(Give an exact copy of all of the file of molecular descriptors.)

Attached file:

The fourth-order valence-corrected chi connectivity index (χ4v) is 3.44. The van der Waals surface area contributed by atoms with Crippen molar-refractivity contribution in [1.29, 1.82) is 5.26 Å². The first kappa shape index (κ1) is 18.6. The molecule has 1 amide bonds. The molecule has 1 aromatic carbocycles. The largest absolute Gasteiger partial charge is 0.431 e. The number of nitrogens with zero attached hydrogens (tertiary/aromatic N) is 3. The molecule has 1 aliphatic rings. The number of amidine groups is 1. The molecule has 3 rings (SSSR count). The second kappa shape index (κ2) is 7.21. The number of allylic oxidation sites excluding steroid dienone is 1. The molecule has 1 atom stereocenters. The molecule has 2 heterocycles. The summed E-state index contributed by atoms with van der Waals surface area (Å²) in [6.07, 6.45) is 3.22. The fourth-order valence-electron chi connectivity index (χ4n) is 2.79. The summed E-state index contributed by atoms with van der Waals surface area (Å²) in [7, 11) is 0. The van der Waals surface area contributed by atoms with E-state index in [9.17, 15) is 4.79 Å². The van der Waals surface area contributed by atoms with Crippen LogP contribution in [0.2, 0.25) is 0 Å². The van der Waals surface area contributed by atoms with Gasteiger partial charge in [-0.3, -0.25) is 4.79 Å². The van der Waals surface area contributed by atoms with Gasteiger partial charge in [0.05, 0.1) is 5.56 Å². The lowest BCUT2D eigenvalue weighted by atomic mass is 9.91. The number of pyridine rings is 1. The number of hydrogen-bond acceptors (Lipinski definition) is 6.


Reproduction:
The fourth-order valence-corrected chi connectivity index (χ4v) is 3.44. The van der Waals surface area contributed by atoms with Crippen molar-refractivity contribution in [1.29, 1.82) is 5.26 Å². The first kappa shape index (κ1) is 18.6. The molecule has 1 amide bonds. The molecule has 1 aromatic carbocycles. The largest absolute Gasteiger partial charge is 0.431 e. The number of nitrogens with zero attached hydrogens (tertiary/aromatic N) is 3. The molecule has 1 aliphatic rings. The number of amidine groups is 1. The molecule has 3 rings (SSSR count). The second kappa shape index (κ2) is 7.21. The number of allylic oxidation sites excluding steroid dienone is 1. The molecule has 1 atom stereocenters. The molecule has 2 heterocycles. The summed E-state index contributed by atoms with van der Waals surface area (Å²) in [6.07, 6.45) is 3.22. The fourth-order valence-electron chi connectivity index (χ4n) is 2.79. The summed E-state index contributed by atoms with van der Waals surface area (Å²) in [7, 11) is 0. The van der Waals surface area contributed by atoms with E-state index in [9.17, 15) is 4.79 Å². The van der Waals surface area contributed by atoms with Crippen LogP contribution in [0.2, 0.25) is 0 Å². The van der Waals surface area contributed by atoms with Gasteiger partial charge in [-0.3, -0.25) is 4.79 Å². The van der Waals surface area contributed by atoms with Gasteiger partial charge in [0.05, 0.1) is 5.56 Å². The lowest BCUT2D eigenvalue weighted by atomic mass is 9.91. The number of pyridine rings is 1. The number of hydrogen-bond acceptors (Lipinski definition) is 6.